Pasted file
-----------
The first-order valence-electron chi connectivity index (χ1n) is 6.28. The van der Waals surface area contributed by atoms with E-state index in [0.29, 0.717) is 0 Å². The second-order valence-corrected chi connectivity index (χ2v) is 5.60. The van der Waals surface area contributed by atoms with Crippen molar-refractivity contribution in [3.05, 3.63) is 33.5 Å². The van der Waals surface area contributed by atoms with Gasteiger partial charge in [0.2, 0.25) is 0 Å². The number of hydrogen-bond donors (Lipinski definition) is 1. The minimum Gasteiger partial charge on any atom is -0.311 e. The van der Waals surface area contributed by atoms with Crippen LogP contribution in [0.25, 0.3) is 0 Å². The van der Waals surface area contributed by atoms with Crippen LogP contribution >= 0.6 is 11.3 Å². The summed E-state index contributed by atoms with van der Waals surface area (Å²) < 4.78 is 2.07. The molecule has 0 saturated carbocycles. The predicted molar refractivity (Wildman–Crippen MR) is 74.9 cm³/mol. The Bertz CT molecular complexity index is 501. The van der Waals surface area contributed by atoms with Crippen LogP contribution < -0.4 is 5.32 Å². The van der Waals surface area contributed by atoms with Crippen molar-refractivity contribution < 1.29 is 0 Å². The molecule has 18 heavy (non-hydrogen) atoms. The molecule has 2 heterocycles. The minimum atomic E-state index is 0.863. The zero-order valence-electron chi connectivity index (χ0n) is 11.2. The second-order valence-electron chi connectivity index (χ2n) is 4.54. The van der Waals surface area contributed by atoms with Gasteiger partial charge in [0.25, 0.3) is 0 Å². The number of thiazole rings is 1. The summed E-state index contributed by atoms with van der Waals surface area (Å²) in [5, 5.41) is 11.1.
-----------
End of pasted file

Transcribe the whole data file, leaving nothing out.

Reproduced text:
The first-order valence-electron chi connectivity index (χ1n) is 6.28. The van der Waals surface area contributed by atoms with E-state index in [0.29, 0.717) is 0 Å². The second-order valence-corrected chi connectivity index (χ2v) is 5.60. The van der Waals surface area contributed by atoms with Crippen molar-refractivity contribution in [3.05, 3.63) is 33.5 Å². The van der Waals surface area contributed by atoms with Gasteiger partial charge in [0.2, 0.25) is 0 Å². The number of hydrogen-bond donors (Lipinski definition) is 1. The minimum Gasteiger partial charge on any atom is -0.311 e. The van der Waals surface area contributed by atoms with Crippen LogP contribution in [0.25, 0.3) is 0 Å². The van der Waals surface area contributed by atoms with Crippen LogP contribution >= 0.6 is 11.3 Å². The summed E-state index contributed by atoms with van der Waals surface area (Å²) < 4.78 is 2.07. The molecule has 0 saturated carbocycles. The predicted molar refractivity (Wildman–Crippen MR) is 74.9 cm³/mol. The Bertz CT molecular complexity index is 501. The van der Waals surface area contributed by atoms with Crippen LogP contribution < -0.4 is 5.32 Å². The van der Waals surface area contributed by atoms with Crippen molar-refractivity contribution < 1.29 is 0 Å². The molecule has 18 heavy (non-hydrogen) atoms. The molecule has 2 heterocycles. The minimum atomic E-state index is 0.863. The zero-order valence-electron chi connectivity index (χ0n) is 11.2. The second-order valence-electron chi connectivity index (χ2n) is 4.54. The van der Waals surface area contributed by atoms with Gasteiger partial charge in [0.25, 0.3) is 0 Å². The number of thiazole rings is 1. The summed E-state index contributed by atoms with van der Waals surface area (Å²) in [5, 5.41) is 11.1.